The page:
Charges Filed in Atlantic City Poker Scandal

     TRENTON, N.J. (CN) – In this case, a flush did not win. The man New Jersey’s acting attorney general indicted Wednesday for allegedly sneaking millions of dollars worth of counterfeit poker chips into an Atlantic City poker tournament was caught only because he tried to dispose of the excess chips down the toilet.
     Prosecutors say Christian Lusardi attempted to scam the Borgata Hotel Casino & Spa by rigging a three-week poker tournament with fake chips.
     The 2014 Borgata Winter Poker Open, referred to as the “Big Stack, No Limit Hold ‘Em,” kicked off at the Borgata on Jan. 12, 2014, but the discovery of counterfeit poker chips led organizers to suspend the tournament after just three days.
     Lusardi, of Fayetteville, N.C., was arrested after investigators linked him to $2.7 million worth of counterfeit poker chips flushed down the toilet in his room across the street, at the Harrah’s Casino Hotel.
     When the flushed chips reportedly clogged the sewers, tournament officials subsequently found 160 counterfeit poker chips – each with a value of $5,000, for a total of $800,000 – among the genuine casino chips.
     The tournament was canceled with 27 of the original 4,800 entrants still competing, CNN reported.
     State prosecutors say Lusardi flushed nearly 500 gray chips worth $5,000 each and nine mustard-colored chips worth $25,000 each down the toilet at Harrah’s.
     Apparently Lusardi wasn’t satisfied his own toilet could handle the entire load of chips, however, as $110,000 worth of chips were found in a clogged men’s room toilet at the Borgata the next day, according to the indictment.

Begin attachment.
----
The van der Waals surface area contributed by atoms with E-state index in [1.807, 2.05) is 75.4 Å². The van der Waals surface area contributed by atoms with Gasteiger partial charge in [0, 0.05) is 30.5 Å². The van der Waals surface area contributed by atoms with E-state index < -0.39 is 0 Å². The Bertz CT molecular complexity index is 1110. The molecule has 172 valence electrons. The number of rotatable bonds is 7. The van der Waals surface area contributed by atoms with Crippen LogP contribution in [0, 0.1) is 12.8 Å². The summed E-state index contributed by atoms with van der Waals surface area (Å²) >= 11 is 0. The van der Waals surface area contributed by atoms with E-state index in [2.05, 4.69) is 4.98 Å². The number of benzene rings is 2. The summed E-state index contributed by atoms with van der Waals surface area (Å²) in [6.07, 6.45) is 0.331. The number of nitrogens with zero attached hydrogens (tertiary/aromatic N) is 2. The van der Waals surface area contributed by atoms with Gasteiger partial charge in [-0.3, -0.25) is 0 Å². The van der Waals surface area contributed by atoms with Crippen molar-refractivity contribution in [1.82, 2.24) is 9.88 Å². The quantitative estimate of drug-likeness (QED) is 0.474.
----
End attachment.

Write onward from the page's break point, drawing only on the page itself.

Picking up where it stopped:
Prosecutors allege Lusardi ordered the poker chips from China and then placed stickers with the Borgata trademark on them.
     Attorney General John Hoffman said the scheme “played out like a Hollywood movie plot,” one that cost the hotel and casino hundreds of thousands of dollars in lost tournament revenue.
     Clogged pipes also resulted in nearly $10,000 in plumbing damage to Harrah’s, the prosecutor said.
     To reduce the harm to other tournament players, New Jersey’s head of gaming enforcement ordered the fair distribution of the remaining prize funds and a refund of the $560 entry fee to all the legitimate players.
     The Borgata was nevertheless hit with lawsuits by players who claim that they were cheated out of potential winnings.
     A few months after the tournament was canceled, the Borgata introduced higher-tech authentication systems for its poker chips involving ultraviolet light and random chip counts during tournaments and cash games.
     The new indictment against Lusardi, who earlier this year was sentenced to five years for bootlegging DVDs from China, was filed in Atlantic County Superior Court.

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